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Eating after surgery

  • Questions to ask yourself while eating

    To avoid possible problems, ask yourself these questions whenever you eat:

    • Was the bite small enough?
    • Did I chew it 20 to 30 times to the consistency of applesauce?
    • Did I slow down and take 20 to 30 minutes to eat?
    • Did I stop eating when I felt satisfied?

    General eating guidelines

    Diet examples:

    • diluted juice and sugar free Jell-O
    • clear liquids: broth, water, Propel Enhanced Water, Isopure
    • full liquids: low-fat corn soup, whey or soy protein powder mixed with milk
    • pureed: baby food consistency
    • soft: eggs, peanut butter, refried beans, tofu, chili, ground meat, fish
    • cooked or canned fruits and vegetables

    Make sure you eat foods high in protein.

    Eat slowly. Set aside 20 to 30 minutes for each meal. Stop eating when you reach the right measured amount, at 30 minutes, or when you feel satisfied; whichever is least. One bite too many may make you uncomfortable, nauseated, or sleepy. Putting your fork down between bites may help.

    Take small bites and chew your food 20 to 30 times (or to the texture of applesauce). If you swallow food without chewing well, you can block the opening of the pouch (clogging). This will cause pain, nausea and/or vomiting.

    Eat at the dining room or kitchen table. Eating while watching TV may distract you from chewing well.

    Do not drink liquids 30 minutes before, during, or 30 minutes after eating. Liquids will overfill your pouch. They may also "wash" your food through your stomach pouch too quickly so you won't feel satisfied when you actually are.

    Be sure to drink 64 ounces of water a day between meals.

    Eat breakfast, lunch and dinner each day at the same times. Do not skip meals even if you are not hungry. Skipping a meal can deprive your body of getting essential nutrients and slows your metabolism. It will also often make you overeat at your next meal. Breakfast needs to be an important part of your everyday routine. Eat breakfast within 90 minutes of waking up.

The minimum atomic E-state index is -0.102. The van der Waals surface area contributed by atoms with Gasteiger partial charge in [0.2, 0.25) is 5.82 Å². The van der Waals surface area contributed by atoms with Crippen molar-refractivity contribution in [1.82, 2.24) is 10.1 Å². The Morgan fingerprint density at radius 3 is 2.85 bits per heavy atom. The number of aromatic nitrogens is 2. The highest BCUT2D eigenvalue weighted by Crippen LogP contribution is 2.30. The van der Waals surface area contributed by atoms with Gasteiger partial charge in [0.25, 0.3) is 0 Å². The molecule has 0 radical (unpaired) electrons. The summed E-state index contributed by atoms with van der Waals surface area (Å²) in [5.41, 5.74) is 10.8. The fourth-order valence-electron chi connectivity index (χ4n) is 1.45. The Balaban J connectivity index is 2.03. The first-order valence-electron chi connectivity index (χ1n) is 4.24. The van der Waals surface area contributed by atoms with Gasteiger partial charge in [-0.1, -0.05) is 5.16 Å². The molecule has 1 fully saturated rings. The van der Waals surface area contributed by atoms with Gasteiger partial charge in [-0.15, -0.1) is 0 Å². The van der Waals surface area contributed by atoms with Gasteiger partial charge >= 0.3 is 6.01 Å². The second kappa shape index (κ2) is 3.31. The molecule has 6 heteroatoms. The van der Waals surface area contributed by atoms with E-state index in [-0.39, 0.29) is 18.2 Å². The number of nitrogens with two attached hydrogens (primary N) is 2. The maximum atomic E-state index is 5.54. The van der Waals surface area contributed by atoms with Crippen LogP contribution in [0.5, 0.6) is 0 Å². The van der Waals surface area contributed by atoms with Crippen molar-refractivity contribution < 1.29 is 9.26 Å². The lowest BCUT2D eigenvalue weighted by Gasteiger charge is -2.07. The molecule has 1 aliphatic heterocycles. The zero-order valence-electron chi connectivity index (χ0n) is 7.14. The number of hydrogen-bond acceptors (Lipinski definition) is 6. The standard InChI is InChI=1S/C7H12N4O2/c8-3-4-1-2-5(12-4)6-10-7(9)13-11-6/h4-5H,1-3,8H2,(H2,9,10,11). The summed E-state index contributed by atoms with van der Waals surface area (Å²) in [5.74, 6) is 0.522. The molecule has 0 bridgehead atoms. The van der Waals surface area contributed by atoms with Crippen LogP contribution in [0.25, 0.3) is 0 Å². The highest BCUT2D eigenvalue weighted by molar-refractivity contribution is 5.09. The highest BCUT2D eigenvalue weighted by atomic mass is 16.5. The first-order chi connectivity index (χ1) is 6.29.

Stay away from high-calorie beverages and foods like milkshakes, pop, ice cream and alcohol. They leave your stomach pouch quickly and leave you feeling hungry. In some cases, high-calorie beverages and foods may cause weight gain or severe diarrhea (dumping).

    Avoid alcohol.

    Choose nutritious foods and buy the highest quality food possible. You need food that will nourish your body with vitamins and minerals.

    Avoid caffeinated beverage (coffee, tea or soda). Decaffeinated beverages also have caffeine in them. Caffeine can prevent your body from absorbing iron and cause iron-poor blood. Also, caffeine is an appetite stimulant and can make you want to eat more or snack.

    If you feel a need to eat when you are feeling upset, bored, nervous, or any other feeling, you can:

    • brush your teeth
    • go for a walk or go for a drive
    • call a friend
    • write in a journal
    • go to a support group 
    • go to the gym or work on a project/hobby
    • go to a movie
    • rest, take a bath
    • drink water
    • turn off the TV
  • Source: Allina Health's Patient Education Department, Roux-en-Y Gastric Bypass Surgery: What You Need to Know Before and After Surgery, fourth edition, surg-ahc-90091
    Reviewed by: Stacy Erstad, PA-C, MPAS, Allina Health Weight Management
    First published: 01/24/2005
    Last reviewed: 09/04/2017